World-Herald columnist Lee Barfknecht goes into orbit quite frequently, either indignant or enthusiastic over events which are interesting but which other observers can address without going ballistic.
This time, Barfknecht suggested that despite the conviction of the offending coach and impending sentences which may imprison him for the rest of his life, and despite the disgrace and discharge of legendary football Coach Joe Paterno and resignation under pressure of Chancellor Graham Spanier, Penn State still hasn’t been penalized enough and perhaps should be kicked out of the Big 10.
As I see it, Penn State and the officials involved have been appropriately penalized—firing a legendary coach and a chancellor is pretty heavy punishment, for example. To go further would indicate that the entire institution is somehow guilty. It would penalize the thousands of faculty members and students, including athletes present and future who had no hand at all in the scandal.
Also on the July 4th front page of the sports section is the question of whether, after a superb second hosting of the U.S. Olympic team swimming trials, Omaha can realistically host a “three-peat” four years from how.
I had written previously that I think it’s a very long shot, since the U.S. Olympic Committee has said it’s going to throw the 2016 Olympic swim trials open to all bidders.
But does Omaha’s flawless performance in hosting two Olympic swim trials, including a particularly impressive second hosting role just completed, strengthen the possibility of the trails coming to Omaha for a third time?
On the possibly negative side, as I see it, is the fact that Omaha civic interests presumably would have to come up with a good deal of money to bid successfully for the 2016 trials. Relatively little known—unless you read my column, he said immodestly—is the fact that Omaha had to come up with $3 million to win the right to host the 2012 trials. The bid for a three-peat presumably could be considerably more costly.
There is also the question of the 2016 trials being held in an open air pool, to simulate the conditions under which the Olympic swimming competition will be held during the 2016 games in Rio de Janeiro.
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Fireworks Cannonading Now More Explosive Issue
Also in the “hard news” category in the July 4th World-Herald was a story which appeared under this headline: “Fireworks injuries send 21 to hospitals.”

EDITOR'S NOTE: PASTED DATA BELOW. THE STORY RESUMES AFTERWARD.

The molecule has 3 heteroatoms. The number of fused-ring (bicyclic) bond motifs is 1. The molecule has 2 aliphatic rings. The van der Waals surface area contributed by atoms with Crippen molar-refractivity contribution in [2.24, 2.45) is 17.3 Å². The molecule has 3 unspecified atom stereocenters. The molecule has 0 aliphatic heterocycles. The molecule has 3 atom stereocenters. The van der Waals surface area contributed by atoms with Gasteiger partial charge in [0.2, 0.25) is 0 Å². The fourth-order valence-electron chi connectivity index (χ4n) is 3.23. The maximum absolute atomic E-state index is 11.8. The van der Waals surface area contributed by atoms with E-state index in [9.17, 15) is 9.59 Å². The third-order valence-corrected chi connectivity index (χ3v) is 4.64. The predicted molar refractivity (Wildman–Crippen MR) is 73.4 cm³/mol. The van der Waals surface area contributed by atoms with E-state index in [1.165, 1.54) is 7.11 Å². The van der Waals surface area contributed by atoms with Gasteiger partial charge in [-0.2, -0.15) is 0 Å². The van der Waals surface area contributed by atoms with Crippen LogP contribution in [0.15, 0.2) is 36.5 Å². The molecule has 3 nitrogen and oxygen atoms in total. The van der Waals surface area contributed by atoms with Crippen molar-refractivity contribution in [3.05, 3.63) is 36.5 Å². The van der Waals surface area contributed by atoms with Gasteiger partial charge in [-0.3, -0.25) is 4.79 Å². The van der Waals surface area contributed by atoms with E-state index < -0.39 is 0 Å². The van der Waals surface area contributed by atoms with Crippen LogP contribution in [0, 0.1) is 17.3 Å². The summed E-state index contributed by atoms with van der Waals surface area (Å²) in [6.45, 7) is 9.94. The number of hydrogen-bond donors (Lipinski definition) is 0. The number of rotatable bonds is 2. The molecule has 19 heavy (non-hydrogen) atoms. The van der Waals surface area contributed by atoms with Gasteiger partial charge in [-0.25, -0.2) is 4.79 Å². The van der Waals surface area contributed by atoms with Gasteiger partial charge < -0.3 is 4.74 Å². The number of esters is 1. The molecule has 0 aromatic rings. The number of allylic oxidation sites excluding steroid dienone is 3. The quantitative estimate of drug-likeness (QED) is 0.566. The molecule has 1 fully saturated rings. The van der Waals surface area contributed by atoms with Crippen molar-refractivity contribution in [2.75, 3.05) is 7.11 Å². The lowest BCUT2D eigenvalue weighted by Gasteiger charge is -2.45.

Twenty fireworks victims had reported for emergency room care at the University of Nebraska Medical Center by Tuesday afternoon, July 3rd. (One had been treated at the Creighton University Medical Center.)
In contrast, Dr. Debra Reilly medical director of the burn unit at the UNMC hospital, reported: “Last year we saw 21 people the entire month of July.”
Need I remind you that the Nebraska Legislature has, since 2011, substantially liberalized the legal fireworks laws?
Notice I didn’t say legal fireworks “restrictions,” since any Omahan who hasn’t lost his or her hearing realizes the absence of reasonable restrictions—or the absence of law enforcement—as the cannonading goes on until midnight or so before, on and after the 4th of July.
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Let me close today on an upbeat note with a salute to Joe Ricketts.
No, not Joe Ricketts in his role as a conservative who reportedly was considering plans—reportedly squelched after a New York Times story triggered a barrage of critical comment—for bankrolling a number of conservative political candidates this year. (Ricketts had previously received modest media attention for helping bankroll State Senator Deb Fischer’s successful campaign for the Republican senatorial nomination in Nebraska.)
I am writing about Joe Ricketts the founder of Omaha-based Ameritrade. The Joe Ricketts who built TD Ameritrade to a major employer and economic force in Omaha.
TD Ameritrade is currently finishing construction of a 12-story new corporate headquarters building. TD Ameritrade currently employs about 2,000 persons in Omaha.
Joe Ricketts comes out of the controversy over his reported but now denied political spending plans looking a lot better than Rahm Emanuel, who left a job as President Obama’s chief of staff to run—successfully, as if there were ever any doubt—for mayor of Chicago.
As reported in the July 4th World-Herald, angered by reports of Ricketts’ considering since-denied plans to spend as much as $10 million on behalf of conservative candidates, Emanuel has blown the whistle on a plan to put—or at least a request to put—a good deal of city funds into a $300 million plan to renovate Wrigley Field, home of the Chicago Cubs, owned by the Ricketts family.
Has Emanuel, known for political hardball, thrown a bean ball at the Cubs’ hopes for a renovation of their historic home? The Cubs have enough problems without having to face the wrath of a mayor who can’t tell the difference between politics and baseball.